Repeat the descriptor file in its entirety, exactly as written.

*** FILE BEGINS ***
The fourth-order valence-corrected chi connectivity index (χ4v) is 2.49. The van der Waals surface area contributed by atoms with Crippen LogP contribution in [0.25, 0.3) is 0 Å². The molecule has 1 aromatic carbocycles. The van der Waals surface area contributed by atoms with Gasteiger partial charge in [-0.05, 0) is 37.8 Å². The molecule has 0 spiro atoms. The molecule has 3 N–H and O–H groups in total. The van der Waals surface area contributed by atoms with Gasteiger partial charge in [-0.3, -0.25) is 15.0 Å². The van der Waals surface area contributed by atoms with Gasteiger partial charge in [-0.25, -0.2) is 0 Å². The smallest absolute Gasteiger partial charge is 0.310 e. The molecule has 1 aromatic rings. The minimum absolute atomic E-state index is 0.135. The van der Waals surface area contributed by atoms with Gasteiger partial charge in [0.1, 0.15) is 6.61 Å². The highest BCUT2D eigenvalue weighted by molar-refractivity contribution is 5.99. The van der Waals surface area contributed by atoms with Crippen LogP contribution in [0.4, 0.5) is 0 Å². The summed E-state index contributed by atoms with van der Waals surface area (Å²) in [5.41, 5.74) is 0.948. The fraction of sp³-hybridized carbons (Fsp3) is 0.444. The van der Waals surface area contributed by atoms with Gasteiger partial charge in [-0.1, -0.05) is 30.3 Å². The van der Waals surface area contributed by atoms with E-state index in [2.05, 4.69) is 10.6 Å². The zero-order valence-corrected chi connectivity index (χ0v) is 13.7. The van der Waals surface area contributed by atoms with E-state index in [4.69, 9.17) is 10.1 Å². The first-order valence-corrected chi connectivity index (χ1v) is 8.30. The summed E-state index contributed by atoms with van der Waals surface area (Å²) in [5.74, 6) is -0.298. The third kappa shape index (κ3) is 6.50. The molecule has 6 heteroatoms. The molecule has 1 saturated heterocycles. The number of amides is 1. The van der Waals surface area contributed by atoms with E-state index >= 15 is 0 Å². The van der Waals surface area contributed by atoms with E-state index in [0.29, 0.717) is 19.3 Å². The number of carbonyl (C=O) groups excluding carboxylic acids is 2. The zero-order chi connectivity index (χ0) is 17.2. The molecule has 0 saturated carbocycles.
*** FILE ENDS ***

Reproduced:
The fourth-order valence-corrected chi connectivity index (χ4v) is 2.49. The van der Waals surface area contributed by atoms with Crippen LogP contribution in [0.25, 0.3) is 0 Å². The molecule has 1 aromatic carbocycles. The van der Waals surface area contributed by atoms with Gasteiger partial charge in [-0.05, 0) is 37.8 Å². The molecule has 0 spiro atoms. The molecule has 3 N–H and O–H groups in total. The van der Waals surface area contributed by atoms with Gasteiger partial charge in [-0.3, -0.25) is 15.0 Å². The van der Waals surface area contributed by atoms with Gasteiger partial charge in [-0.25, -0.2) is 0 Å². The smallest absolute Gasteiger partial charge is 0.310 e. The molecule has 1 aromatic rings. The minimum absolute atomic E-state index is 0.135. The van der Waals surface area contributed by atoms with Gasteiger partial charge in [0.1, 0.15) is 6.61 Å². The highest BCUT2D eigenvalue weighted by molar-refractivity contribution is 5.99. The van der Waals surface area contributed by atoms with Crippen LogP contribution in [0.4, 0.5) is 0 Å². The summed E-state index contributed by atoms with van der Waals surface area (Å²) in [5.41, 5.74) is 0.948. The fraction of sp³-hybridized carbons (Fsp3) is 0.444. The van der Waals surface area contributed by atoms with Gasteiger partial charge in [-0.1, -0.05) is 30.3 Å². The van der Waals surface area contributed by atoms with E-state index in [2.05, 4.69) is 10.6 Å². The zero-order valence-corrected chi connectivity index (χ0v) is 13.7. The van der Waals surface area contributed by atoms with E-state index in [4.69, 9.17) is 10.1 Å². The first-order valence-corrected chi connectivity index (χ1v) is 8.30. The summed E-state index contributed by atoms with van der Waals surface area (Å²) in [5.74, 6) is -0.298. The third kappa shape index (κ3) is 6.50. The molecule has 6 heteroatoms. The molecule has 1 saturated heterocycles. The number of amides is 1. The van der Waals surface area contributed by atoms with E-state index >= 15 is 0 Å². The van der Waals surface area contributed by atoms with E-state index in [0.29, 0.717) is 19.3 Å². The number of carbonyl (C=O) groups excluding carboxylic acids is 2. The zero-order chi connectivity index (χ0) is 17.2. The molecule has 0 saturated carbocycles.